teen driving

First Approaches To Teen Driving

First Approaches To Teen Driving

teen driving

Even though the minimum age for an unrestricted license is creeping up in some states, teen driving and getting a license has been a long awaited rite of passage.  Teenagers are involved in more automobile accidents than those in any other age group, and studies have shown car accidents account for 40 percent of teen fatalities. Statistics also show that the driving age should be raised to either 17 or 18, but even with those stats, most people consider driving to be an important part in a teenagers life.

While it can be scary to allow a teenager to drive, there are some benefits if your teen is controlled, well-trained and driving at this age.

Teen Driving: Supervised Practice

In the U.S, a teenager becomes a legal adult when they turn 18, but being older doesn’t attest to maturity or wisdom. Letting an eldest child behind the wheel gives parents a degree of control still that they wont have when their child is a young adult. By giving your child enough practice, this will reduce the chance of a future crash. Being an inexperienced driver is a key factor in why many car accidents involve teenagers. Setting limits for your child, such as being home at a specific time, not having other teens in the car and many other restrictions, can be put in place until your teen demonstrates enough responsibility.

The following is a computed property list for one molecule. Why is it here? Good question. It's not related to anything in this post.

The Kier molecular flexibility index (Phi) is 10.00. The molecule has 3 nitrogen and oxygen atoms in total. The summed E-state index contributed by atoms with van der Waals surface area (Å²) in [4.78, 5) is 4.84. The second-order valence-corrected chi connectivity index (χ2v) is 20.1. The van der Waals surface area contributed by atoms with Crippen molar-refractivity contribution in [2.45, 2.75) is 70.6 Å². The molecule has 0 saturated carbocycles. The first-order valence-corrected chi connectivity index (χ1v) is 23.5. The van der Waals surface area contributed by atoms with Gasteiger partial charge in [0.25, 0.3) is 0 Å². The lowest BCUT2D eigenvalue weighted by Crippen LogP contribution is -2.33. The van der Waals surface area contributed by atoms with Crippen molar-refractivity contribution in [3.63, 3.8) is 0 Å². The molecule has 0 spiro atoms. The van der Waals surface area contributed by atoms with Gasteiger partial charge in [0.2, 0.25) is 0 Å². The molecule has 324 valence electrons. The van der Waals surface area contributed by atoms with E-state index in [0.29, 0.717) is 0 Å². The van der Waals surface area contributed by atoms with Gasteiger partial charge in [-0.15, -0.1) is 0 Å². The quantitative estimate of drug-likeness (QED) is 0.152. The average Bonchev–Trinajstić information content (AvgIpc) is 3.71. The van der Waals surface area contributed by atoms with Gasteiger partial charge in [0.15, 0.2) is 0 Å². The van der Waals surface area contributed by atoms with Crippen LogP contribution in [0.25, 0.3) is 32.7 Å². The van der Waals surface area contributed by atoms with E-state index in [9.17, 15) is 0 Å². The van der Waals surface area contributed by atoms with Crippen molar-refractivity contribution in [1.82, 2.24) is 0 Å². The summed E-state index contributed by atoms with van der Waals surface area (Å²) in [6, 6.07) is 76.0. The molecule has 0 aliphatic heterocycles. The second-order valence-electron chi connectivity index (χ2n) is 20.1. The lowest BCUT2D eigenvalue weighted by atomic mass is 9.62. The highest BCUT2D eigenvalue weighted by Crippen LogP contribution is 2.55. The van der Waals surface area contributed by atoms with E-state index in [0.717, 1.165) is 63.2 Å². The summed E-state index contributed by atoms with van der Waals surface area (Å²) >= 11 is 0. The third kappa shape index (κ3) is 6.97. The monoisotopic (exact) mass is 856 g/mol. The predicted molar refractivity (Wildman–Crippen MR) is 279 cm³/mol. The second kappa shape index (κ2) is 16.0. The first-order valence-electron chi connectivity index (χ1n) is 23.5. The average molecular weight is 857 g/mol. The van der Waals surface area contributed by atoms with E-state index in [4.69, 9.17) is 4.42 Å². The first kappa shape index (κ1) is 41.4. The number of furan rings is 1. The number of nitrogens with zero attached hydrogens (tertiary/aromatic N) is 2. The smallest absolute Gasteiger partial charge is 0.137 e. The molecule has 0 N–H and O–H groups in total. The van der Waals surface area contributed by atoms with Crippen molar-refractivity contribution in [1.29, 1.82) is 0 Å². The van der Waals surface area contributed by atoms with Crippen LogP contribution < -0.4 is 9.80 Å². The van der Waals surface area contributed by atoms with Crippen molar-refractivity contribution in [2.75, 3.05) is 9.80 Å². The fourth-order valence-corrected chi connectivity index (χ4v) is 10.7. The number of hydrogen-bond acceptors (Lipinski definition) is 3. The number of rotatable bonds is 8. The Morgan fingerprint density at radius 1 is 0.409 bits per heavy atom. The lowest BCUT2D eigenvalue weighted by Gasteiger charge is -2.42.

Teen Driving: Independence Is Gained

Teenagers who depend on others for rides can potentially miss out on any social and work opportunities that come up. Not to mention, your teen being at risk. Your child will have to catch rides with other young teens who could be inexperienced drivers or the same rules your child has. By letting your teen drive, their able to gain the independence and control over certain situations they otherwise might not have.

Teen Driving: Parental Convenience

Many parents are highly scheduled, putting in long hours at work and juggling a busy work life, along with their home life. Teens lead busy lives packed with practices, volunteer work, paid jobs and the hobbies they have. The teens that hold licenses can manage their own schedule, drive themselves to and from school and other social activities. Another bonus being, older teens can take younger siblings around, alleviating any pressure the parents could have.


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